Tuesday, July 28, 2009

Audio Generator of Bells Ringing


The circuit was designed similarly with door bell units as it generates an audio of bells ringing with dual tones.

Part List


  • MC14106 – a hex Schmitt trigger constructed with MOS P-channel and N-channel enhancement mode devices in a single monolithic structure primarily used where low power dissipation and/or high noise immunity is desired due to its features of capability of driving two low-power TTL loads or one low-power Schottky TTL load, 3V to 18Vdc supply voltage range, and increased hysteresis voltage
  • BC337 – a small signal NPN Silicon AF medium power transistor used for general purpose switching and amplifying applications with features such as TO-18 manufactured package, suited for AF driver stages and low power output stages, and divided into three group types
  • Photoresistor – a resistor made up of high resistance semiconductor and whose resistance decreases with the increasing incident light intensity

Circuit Explanation

There are several applications by which this circuit can be used other than being a door bell. The common thing as compared with an ordinary door bell is that it produces a “ding” tone when the SPST push button switch P1 is pressed while a “dong” tone is created when P1 is released. The first tone is being generated by IC1D while the second tone is generated by IC1F. The shaping and fading of two tones are being controlled by Q2, Q5, and other related components while trying to replicate the natural sound of bells as close as possible.

The outputs are being mixed using resistors R7 & R13 and while being filtered by capacitor C5. In order to drive the loudspeaker, the outputs are being amplified by a simple Class A audio amplifier which is made up of Q3 & Q4. As the switch P1 is pressed, Q1 switches ON the amplifier then switches OFF after some seconds of releasing P1. The time delay is made possible by the parallel RC network from R2 & C1. A negligible current will be drawn at this stage when held in standby mode.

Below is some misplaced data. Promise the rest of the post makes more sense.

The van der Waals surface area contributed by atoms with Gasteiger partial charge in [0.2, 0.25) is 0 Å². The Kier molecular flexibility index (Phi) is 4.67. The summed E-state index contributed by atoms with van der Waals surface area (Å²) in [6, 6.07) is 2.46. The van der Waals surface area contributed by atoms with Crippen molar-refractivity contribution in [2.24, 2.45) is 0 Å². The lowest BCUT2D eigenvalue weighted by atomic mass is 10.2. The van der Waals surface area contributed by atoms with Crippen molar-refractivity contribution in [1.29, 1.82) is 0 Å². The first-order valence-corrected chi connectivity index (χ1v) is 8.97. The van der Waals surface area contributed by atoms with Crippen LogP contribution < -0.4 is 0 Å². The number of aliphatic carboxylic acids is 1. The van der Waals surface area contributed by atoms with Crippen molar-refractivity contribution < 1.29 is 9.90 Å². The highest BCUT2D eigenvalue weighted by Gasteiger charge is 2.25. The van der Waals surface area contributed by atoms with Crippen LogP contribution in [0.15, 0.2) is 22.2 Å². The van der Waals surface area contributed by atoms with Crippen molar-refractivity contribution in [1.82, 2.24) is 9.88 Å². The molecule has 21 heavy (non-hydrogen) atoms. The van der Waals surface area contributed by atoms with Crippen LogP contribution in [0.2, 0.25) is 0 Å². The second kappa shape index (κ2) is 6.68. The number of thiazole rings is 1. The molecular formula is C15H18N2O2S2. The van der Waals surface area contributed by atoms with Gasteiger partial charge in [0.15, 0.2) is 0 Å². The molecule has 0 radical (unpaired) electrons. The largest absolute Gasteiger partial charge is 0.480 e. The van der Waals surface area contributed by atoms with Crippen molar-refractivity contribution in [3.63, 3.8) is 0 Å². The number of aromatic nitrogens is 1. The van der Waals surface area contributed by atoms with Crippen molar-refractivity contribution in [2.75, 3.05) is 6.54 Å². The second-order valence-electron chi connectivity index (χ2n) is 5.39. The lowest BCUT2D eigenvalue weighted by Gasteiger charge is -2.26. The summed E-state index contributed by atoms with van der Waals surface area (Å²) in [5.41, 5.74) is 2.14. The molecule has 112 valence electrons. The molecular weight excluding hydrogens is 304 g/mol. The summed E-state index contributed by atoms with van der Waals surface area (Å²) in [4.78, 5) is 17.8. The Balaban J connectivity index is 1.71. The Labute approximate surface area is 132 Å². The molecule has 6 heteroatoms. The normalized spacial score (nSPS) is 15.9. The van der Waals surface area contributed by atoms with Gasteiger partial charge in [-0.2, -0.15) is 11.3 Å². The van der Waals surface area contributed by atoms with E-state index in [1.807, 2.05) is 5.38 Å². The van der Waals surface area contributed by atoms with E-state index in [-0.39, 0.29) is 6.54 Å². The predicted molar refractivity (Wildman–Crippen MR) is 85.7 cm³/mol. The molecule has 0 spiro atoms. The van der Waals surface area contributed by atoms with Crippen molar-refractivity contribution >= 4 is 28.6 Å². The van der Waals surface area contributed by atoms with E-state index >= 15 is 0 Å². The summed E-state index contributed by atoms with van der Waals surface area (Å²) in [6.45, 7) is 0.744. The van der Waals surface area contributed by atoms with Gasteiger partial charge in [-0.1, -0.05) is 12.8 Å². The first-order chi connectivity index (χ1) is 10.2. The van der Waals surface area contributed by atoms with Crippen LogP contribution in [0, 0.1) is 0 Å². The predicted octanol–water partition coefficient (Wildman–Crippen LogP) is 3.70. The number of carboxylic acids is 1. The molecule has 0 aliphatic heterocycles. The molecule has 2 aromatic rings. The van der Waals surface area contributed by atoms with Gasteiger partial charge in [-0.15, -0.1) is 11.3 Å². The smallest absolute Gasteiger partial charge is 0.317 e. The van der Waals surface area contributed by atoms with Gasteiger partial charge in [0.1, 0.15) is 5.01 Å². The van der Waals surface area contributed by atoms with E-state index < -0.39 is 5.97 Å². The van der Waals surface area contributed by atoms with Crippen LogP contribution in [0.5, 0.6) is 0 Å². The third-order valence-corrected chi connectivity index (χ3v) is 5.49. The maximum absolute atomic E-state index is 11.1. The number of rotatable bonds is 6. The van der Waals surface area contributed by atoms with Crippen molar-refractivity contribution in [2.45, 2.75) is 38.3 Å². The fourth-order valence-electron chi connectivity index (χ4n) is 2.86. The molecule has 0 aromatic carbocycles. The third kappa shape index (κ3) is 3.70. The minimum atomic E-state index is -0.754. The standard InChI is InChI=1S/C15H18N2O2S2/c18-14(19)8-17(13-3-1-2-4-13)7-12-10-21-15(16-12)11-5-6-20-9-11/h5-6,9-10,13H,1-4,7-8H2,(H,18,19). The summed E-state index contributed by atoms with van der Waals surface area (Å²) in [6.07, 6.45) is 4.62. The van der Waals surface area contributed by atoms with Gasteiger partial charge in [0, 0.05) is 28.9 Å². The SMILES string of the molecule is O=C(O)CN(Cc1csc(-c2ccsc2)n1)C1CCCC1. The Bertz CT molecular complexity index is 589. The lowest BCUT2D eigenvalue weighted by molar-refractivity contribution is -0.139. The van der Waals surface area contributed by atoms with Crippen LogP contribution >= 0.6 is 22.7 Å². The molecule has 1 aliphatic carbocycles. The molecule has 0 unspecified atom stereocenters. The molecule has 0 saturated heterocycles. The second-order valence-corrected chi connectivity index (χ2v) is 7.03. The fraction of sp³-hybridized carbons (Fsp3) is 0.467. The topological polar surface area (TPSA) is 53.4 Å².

To create a “ding-dong” sound regardless of the release of P1, the circuit should be modified by removing D4 while the time delay between the first tone and second tone is arranged using C10 & R15. There is also a possibility of producing a single tone generator by doing more modifications on the circuit. The switch S1 can be excluded since the current being drawn at standby mode is 200 uA at 3 V, when in standby mode. The frequency of the tones is better set at approximately 2 KHz and 1650 Hz.


One good application of this ringing bells generator is during Christmas where a soft bell sound can be heard at the switching ON and OFF of the chosen bulbs. This can only happen if a photoresistor is used in the place of P1 then placing the unit near the flashing lamps of the Christmas tree. A better way is to synchronize the circuit on the lights of the Christmas tree.



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